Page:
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We started in 2014, we’ll see you in 2023!


A city-wide conversation


Over 300 stakeholders invited to Leeds Town Hall by Leeds City Council – representing culture, arts, business, community and third sector – to debate whether or not Leeds should bid to become European Capital of Culture in 2023. The response was a resounding yes!


Leeds City Council’s Executive Board asked a small team of officers to undertake a year-long public consultation, asking simply: should Leeds bid for European Capital of Culture 2023?

For the rest of 2014 and into 2015, community events large and small were held alongside social media debates, giving the people of Leeds the chance to have their say on whether we should bid. Thousands of people were provided the opportunity to respond, covering a broad, diverse cross section of individuals, young and old, from a variety of backgrounds.


The world’s largest sporting event, Tour de France, kickstarted in Leeds, with the first day’s race from Leeds to Harrogate watched by over 2 million people. The Grand Depart acted as the culmination of a 100-day celebration of our region with the Yorkshire Festival, with arts and cultural events taking place every day across Leeds. The now-famous yellow bicycles and multi-coloured bunting provided our communities a timely reminder of how culture can unite people like nothing else.


Structure, sport and support


Work to create an Independent Steering Group for the 2023 bid began. While the council is facilitating the development of the bid, the whole city has the chance to claim ownership and have their voices heard.


One year after Tour de France, another international sporting event made its way to Leeds. Elland Road played host to two games in the Rugby Union World Cup, with fans from Canada, Italy, USA and Scotland descending on the city.


In the autumn of 2015, Leeds played host to the prestigious British Art Show, in partnership with Hayward Touring and London’s Southbank Centre. To support the main show, a three-month period of events under the Unfold banner took place in over 75 venues across Leeds and the surrounding area, including community activities, exhibitions and new public art commissions showcasing the city’s vibrant, diverse art scene.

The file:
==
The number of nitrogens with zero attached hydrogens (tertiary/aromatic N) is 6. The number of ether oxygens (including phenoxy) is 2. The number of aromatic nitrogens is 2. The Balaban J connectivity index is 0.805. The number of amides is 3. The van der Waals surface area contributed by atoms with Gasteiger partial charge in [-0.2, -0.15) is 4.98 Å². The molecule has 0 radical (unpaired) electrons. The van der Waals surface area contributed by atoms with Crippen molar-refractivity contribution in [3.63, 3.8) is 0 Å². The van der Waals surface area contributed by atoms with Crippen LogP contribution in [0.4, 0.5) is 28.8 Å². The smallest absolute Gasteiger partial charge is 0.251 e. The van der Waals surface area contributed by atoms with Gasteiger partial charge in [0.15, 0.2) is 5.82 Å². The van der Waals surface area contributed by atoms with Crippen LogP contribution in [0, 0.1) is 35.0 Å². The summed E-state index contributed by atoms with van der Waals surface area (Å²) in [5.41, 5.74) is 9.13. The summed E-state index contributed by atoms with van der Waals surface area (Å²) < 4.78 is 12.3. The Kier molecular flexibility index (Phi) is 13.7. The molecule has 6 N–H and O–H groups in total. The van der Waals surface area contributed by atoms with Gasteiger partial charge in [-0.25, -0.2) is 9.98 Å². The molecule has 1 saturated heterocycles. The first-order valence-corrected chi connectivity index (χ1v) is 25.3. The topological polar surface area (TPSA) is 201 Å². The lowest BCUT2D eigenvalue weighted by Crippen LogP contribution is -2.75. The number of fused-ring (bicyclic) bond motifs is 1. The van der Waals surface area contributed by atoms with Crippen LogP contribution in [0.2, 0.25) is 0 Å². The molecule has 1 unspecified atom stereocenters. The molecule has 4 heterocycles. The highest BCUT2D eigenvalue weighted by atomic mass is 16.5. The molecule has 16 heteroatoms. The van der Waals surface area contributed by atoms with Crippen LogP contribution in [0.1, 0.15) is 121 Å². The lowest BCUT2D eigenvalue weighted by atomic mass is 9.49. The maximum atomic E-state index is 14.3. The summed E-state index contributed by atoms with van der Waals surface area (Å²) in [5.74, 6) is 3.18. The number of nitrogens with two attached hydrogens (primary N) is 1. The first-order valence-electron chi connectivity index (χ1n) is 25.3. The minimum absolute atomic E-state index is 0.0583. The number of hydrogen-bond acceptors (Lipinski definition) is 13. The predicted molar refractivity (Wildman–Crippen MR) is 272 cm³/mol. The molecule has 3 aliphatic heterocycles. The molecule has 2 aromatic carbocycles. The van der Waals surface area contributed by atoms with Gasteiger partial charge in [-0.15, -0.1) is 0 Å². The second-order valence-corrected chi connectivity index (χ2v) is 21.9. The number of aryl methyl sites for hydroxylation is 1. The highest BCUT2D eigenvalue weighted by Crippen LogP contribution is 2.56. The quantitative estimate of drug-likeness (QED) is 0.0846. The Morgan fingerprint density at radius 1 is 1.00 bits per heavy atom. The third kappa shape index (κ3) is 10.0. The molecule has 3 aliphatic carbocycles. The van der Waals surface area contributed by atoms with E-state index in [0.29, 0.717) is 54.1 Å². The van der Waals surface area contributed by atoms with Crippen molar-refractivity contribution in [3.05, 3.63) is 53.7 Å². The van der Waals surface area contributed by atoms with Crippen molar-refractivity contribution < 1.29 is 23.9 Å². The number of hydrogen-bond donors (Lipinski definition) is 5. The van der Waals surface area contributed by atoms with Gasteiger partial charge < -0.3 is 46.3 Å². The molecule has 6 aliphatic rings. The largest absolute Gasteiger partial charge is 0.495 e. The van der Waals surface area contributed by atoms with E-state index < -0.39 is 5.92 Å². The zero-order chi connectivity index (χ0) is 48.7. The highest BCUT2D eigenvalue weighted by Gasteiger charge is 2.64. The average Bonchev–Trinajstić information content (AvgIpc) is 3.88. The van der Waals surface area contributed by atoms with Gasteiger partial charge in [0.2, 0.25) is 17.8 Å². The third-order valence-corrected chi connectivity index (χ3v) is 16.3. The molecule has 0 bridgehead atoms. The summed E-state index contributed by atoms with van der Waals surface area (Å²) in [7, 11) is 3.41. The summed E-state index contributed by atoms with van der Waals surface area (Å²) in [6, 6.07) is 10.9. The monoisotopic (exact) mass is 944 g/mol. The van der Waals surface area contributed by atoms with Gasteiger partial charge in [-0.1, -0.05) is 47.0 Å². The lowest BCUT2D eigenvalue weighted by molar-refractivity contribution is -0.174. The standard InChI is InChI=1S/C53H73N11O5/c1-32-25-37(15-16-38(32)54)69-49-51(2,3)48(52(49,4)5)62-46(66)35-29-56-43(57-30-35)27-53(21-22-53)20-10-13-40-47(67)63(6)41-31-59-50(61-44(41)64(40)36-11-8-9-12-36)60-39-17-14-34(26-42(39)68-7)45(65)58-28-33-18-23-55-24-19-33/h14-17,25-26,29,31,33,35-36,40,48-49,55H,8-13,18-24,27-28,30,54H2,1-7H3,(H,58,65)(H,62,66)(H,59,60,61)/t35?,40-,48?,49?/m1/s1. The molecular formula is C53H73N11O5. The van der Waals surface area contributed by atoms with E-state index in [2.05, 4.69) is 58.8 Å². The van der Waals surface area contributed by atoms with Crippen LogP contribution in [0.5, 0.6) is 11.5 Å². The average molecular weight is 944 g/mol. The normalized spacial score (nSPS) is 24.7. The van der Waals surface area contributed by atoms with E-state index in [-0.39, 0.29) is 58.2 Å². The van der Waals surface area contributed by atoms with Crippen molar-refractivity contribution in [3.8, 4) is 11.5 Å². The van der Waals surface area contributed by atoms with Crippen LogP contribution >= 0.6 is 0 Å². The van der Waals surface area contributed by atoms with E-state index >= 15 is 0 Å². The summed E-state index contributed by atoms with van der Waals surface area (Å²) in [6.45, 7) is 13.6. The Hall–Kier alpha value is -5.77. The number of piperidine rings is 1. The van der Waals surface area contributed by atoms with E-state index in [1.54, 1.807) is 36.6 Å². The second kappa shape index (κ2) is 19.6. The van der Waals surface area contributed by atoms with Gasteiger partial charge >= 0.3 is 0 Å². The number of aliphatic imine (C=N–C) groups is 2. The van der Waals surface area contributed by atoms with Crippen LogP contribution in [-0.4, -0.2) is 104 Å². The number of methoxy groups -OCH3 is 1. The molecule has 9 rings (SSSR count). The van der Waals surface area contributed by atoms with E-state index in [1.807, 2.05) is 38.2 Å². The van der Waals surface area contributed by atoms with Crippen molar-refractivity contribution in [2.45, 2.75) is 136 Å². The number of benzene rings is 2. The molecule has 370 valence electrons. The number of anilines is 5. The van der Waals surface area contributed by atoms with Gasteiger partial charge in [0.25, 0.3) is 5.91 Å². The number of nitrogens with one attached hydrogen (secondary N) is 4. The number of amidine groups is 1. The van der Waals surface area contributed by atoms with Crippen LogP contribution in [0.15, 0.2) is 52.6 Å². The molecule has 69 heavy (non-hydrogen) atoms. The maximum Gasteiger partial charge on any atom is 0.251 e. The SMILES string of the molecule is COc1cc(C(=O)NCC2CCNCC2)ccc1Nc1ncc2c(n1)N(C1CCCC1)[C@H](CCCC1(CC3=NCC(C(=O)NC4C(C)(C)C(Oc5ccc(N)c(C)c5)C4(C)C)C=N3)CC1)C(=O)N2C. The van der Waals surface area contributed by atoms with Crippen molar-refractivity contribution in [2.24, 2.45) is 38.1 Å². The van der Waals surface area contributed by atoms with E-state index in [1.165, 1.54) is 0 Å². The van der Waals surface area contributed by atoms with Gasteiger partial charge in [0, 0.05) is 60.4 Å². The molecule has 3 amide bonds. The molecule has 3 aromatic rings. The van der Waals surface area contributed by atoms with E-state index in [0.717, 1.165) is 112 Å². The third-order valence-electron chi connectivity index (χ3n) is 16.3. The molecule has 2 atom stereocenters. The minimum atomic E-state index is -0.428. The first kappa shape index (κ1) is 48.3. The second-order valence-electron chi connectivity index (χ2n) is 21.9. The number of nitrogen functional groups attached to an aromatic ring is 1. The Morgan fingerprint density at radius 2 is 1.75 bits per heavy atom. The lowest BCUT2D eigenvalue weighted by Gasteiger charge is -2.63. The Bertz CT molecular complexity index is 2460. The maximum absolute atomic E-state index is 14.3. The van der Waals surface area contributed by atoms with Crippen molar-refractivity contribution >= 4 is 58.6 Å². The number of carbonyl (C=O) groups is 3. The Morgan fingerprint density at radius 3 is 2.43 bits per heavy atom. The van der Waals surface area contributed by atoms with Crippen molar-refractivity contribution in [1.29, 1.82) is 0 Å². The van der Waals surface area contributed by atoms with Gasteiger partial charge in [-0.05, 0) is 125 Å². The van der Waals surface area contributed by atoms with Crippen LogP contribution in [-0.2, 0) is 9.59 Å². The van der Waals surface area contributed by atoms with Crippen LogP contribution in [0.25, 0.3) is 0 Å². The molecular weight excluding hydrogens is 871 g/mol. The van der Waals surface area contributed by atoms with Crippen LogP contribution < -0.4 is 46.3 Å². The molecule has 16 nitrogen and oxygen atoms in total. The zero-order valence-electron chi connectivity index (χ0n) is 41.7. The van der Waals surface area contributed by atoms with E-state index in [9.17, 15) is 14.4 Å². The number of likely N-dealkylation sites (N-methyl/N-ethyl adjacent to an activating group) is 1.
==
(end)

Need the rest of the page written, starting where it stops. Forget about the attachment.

Seeing off the year in style, the MOBO Awards headed to the First Direct Arena, celebrating the 20th year of the awards show to celebrate musical achievements in 2015. Broadcast live on ITV2, performances from a range of artists including international stars FKA Twigs and CeeLo Green wowed the capacity crowd.


Consultation, a new Culture Strategy, and giant disco balls


January was the time we launched our vision for a Culture Strategy created by the entire city. The European Capital of Culture bid process requires a robust Culture Strategy for the city to be in place, so this was the perfect time to update our existing plan, and give the people of Leeds the chance to define what culture really means to them. Full details of the Culture Strategy and its progress can be found on the dedicated website here.


The decision reached via June’s referendum for the UK to leave the EU put the nation’s European Capital of Culture status for 2023 under the spotlight. With little concrete information regarding the terms of the exit deal due to emerge for sometime, the decision was made to continue with our bid plans while monitoring the situation.

In June, the city also played host to the World Triathlon Series, taking over from London which had previously held the UK leg of the competition. Building on the city’s now burgeoning reputation as a host for world-class sporting events, crowds flocked to the city to see Leeds’ own Brownlee brothers take first and second place on the podium. Following the success of the event, the city was later confirmed as the venue for the 2017 leg of the event.


Thanks to Yorkshire Festival, Duke Studios & New Substance, summer started in style for the city with the world’s largest disco ball – two and a half times the size of a double decker bus – visiting the city for the Big Disco event. Uniting Yorkshire through music, over 18,000 people across the region danced in unison to Donna Summer’s iconic hit, I Feel Love.


Following confirmation from Culture Secretary Karen Bradley that the British government will support the nation’s involvement in the European Capital of Culture competition for 2023 despite the outcome of the EU referendum, Leeds officially registered its interest to become the host city. A new brand identity and website were launched, counting down to the official bid launch in February 2017.


Leeds 2023 officially launched


On February 23rd 2017, the Leeds 2023 European Capital of Culture bid was officially launched. A new website was put live to act as a hub for all activity related to the bid, the city shared it’s ambition with the world and the recently-created Programme Team put out a call to the city to submit ideas to make-up the events programme for 2023.

What’s next?

Leeds 2023 Independent Steering Group will work with the local community to complete our official bid book, to be submitted to the European Capital of Culture judging panel by October 27th 2017.

Throughout the year, the whole city will be encouraged to submit their ideas, ensuring our bid and the wider Culture Strategy truly reflects the creativity of the city.

A series of events will also be supported by the Leeds 2023 team throughout the year, including the 50th Anniversary celebrations of Leeds West Indian Carnival, Transform and Slam Dunk festivals, giving the community the chance to engage with local culture and share their thoughts and ideas.

In 2018, the winning cities will be announced as European Capitals of Culture for 2023.